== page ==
Do you remember the last horrible work conversation you had to endure? Did you end up feeling down and unsure of yourself for a while after? Difficult conversations are an inevitable part of any job. Whether giving feedback to an employee, confronting a coworker about an issue, or negotiating with a client, these conversations can be emotionally challenging and leave us feeling drained and stressed. We’ve all been there. As a Master Certified Coach with over 20 years of executive coaching experience, I have helped many clients navigate these difficult conversations and return to their best selves. In this article, I will share some of the strategies and techniques that have proven effective in helping people recover from difficult conversations.

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Acknowledge your emotions

The first step in returning to yourself after a difficult conversation is acknowledging your emotions. Feeling angry, frustrated, sad, or relieved after a challenging conversation is okay. Allow yourself to feel these emotions and recognize that they are a natural part of the process. Avoid pushing them down or pretending that they don’t exist. Instead, take a few moments to sit with your emotions and allow yourself to feel them. Then take a deep breath and smile!

Reflect on the conversation

Once you have acknowledged your emotions, take some time to reflect on the conversation. Ask yourself what went well, what could have gone better, and what you might do differently in the future. It might be hard at first, but try to be objective and avoid blaming yourself or others. Stay away from delving on everything that went wrong. Remember, this reflection aims to help you learn from the experience and improve future interactions. The growing feeling of resolve and confidence will be a good indicator that you’re on the right path.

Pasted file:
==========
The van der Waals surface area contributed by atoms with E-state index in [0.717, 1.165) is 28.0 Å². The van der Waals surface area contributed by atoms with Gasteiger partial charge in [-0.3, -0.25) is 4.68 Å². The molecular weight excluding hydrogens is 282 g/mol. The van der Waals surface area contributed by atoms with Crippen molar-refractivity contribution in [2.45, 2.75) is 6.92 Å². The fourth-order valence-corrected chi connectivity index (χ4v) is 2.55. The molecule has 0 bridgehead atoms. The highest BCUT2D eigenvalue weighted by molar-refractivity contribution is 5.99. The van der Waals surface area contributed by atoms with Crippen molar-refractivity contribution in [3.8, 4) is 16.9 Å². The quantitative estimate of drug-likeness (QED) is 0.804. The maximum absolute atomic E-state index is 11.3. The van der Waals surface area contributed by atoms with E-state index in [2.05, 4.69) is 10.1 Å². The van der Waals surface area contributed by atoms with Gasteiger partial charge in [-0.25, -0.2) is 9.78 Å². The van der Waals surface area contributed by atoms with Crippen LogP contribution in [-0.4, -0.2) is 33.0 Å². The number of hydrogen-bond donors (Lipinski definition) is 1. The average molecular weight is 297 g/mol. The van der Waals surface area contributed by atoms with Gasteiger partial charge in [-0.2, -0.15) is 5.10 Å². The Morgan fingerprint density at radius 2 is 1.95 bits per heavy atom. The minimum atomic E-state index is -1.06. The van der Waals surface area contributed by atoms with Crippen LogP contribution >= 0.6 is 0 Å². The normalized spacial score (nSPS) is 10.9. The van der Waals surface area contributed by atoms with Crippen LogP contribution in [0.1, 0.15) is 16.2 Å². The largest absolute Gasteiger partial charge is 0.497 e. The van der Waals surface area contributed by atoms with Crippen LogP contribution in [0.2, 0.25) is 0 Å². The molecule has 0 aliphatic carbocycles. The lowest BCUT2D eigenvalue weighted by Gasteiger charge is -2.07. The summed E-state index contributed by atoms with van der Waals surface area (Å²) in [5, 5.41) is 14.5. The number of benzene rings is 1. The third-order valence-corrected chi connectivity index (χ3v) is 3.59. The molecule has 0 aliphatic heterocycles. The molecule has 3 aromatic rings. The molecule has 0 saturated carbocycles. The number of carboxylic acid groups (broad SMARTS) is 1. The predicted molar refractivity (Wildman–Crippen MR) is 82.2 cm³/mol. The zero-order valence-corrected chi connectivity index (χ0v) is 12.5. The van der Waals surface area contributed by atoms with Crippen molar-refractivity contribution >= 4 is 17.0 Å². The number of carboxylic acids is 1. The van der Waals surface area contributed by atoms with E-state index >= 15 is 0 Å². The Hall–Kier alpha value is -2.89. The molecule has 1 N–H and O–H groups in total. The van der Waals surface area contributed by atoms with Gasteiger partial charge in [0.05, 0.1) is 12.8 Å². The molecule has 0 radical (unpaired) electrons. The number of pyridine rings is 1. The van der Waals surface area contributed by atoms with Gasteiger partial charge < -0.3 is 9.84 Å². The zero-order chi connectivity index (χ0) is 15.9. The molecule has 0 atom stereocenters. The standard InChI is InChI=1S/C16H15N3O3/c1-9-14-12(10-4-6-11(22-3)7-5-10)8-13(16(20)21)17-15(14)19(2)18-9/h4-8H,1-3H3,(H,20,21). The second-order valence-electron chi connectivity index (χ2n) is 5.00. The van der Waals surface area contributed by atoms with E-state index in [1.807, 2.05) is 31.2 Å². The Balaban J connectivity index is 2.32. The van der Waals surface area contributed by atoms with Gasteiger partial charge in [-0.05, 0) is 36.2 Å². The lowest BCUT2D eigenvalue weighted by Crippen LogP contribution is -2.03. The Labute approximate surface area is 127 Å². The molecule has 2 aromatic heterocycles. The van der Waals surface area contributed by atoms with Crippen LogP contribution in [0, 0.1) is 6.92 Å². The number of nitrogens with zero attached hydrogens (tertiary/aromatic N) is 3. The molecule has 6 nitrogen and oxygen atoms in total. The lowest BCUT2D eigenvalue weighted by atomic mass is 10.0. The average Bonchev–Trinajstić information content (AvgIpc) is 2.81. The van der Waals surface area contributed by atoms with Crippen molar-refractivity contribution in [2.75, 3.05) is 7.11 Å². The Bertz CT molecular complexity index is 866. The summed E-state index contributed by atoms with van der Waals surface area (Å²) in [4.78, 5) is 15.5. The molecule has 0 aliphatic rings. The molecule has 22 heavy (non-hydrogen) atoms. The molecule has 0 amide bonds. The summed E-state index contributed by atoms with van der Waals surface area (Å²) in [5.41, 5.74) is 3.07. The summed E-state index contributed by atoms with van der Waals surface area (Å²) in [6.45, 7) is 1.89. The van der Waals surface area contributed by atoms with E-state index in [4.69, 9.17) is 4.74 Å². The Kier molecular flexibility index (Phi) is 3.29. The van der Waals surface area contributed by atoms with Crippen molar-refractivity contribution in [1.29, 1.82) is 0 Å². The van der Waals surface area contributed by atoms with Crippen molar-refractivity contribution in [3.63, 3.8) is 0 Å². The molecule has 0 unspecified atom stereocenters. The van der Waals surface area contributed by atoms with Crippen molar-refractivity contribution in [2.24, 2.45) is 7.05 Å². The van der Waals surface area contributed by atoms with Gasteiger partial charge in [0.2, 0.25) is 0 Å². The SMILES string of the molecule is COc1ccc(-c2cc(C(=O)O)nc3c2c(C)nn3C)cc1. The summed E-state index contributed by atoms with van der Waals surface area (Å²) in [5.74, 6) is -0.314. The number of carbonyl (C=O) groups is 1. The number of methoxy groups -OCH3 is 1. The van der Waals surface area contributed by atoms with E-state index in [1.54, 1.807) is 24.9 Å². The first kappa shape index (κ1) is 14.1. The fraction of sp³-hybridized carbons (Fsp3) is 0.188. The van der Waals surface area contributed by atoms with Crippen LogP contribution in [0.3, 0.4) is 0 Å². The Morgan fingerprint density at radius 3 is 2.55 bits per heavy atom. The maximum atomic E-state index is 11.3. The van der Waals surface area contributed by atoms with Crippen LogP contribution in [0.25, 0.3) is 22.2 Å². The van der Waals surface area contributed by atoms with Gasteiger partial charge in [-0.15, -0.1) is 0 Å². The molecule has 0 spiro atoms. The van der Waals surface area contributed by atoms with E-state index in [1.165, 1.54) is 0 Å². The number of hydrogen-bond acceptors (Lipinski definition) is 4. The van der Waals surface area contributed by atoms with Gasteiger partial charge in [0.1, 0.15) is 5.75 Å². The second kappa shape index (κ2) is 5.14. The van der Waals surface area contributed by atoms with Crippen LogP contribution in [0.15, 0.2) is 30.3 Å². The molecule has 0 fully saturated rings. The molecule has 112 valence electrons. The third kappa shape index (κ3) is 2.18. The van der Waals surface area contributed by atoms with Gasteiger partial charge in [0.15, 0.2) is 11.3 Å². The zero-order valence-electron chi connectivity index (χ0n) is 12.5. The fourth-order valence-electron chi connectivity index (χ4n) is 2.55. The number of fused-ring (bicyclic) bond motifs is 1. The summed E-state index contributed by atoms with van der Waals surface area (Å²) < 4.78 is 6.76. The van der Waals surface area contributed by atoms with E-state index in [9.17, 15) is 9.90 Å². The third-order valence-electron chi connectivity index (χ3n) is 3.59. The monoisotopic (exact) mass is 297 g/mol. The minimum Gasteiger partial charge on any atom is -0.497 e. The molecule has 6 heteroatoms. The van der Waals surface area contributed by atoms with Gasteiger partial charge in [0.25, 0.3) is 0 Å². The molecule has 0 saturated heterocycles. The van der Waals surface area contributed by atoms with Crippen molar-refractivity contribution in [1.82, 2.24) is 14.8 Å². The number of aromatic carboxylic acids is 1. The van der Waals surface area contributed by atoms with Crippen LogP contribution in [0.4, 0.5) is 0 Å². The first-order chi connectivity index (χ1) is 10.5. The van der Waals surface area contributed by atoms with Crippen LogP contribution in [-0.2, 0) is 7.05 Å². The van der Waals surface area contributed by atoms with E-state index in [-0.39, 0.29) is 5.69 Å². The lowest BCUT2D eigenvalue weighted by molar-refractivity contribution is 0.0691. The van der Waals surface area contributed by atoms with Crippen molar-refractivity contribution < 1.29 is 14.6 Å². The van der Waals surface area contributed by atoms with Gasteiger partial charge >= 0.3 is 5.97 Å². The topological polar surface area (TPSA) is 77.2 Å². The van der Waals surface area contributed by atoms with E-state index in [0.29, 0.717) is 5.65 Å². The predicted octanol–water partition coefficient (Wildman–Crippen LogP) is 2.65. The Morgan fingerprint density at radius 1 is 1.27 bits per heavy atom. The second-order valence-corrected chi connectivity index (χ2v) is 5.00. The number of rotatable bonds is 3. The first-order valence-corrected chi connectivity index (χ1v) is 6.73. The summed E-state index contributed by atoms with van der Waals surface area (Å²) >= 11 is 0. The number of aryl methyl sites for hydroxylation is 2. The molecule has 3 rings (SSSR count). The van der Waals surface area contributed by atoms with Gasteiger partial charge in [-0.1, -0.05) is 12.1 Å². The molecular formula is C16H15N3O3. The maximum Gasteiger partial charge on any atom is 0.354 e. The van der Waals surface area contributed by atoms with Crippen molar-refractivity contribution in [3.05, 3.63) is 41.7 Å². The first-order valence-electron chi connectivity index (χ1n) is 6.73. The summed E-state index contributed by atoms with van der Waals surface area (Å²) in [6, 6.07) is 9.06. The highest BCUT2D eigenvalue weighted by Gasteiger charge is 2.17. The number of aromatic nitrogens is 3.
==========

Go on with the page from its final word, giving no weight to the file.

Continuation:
Practice self-care

Difficult conversations can be emotionally draining, so it’s essential to take care of yourself afterward. Engage in activities that bring you joy and relaxation, such as exercising, meditating, or spending time with loved ones. Make sure to get enough sleep, eat healthy foods, and stay hydrated. Taking care of yourself will help you recharge and bounce back more quickly. Don’t let your brilliant light be dimmed!

Seek support

It’s okay to seek support from others after a difficult conversation. Talk to a trusted friend or family member about what happened and how you feel. Alternatively, consider working with a coach or therapist who can help you process your emotions and develop strategies for future conversations. Remember that seeking support is a sign of strength, not weakness. Be brave.

Set boundaries

Feel like that’s still not enough? If the difficult conversation involves a colleague or client who is challenging to work with, consider setting boundaries to protect your emotional well-being. For example, you might limit your interactions with that person, delegate tasks to others, or seek assistance from a manager or HR representative. Prioritizing your mental health and well-being is essential, even if it means avoiding or minimizing contact with difficult people.

Difficult conversations can be challenging for anyone, but they don’t have to leave you feeling drained or defeated. By acknowledging your emotions, reflecting on the conversation, practicing self-care, seeking support, and setting boundaries, you can bounce back more quickly and get back to your best self. Remember, these conversations are opportunities for growth and learning, so use them as a chance to improve your skills and become a more effective communicator. I believe in you and I’m excited about the heights you will soar to strengthened by these powerful experiences.

Written for Brainz Magazine. Read the original article here: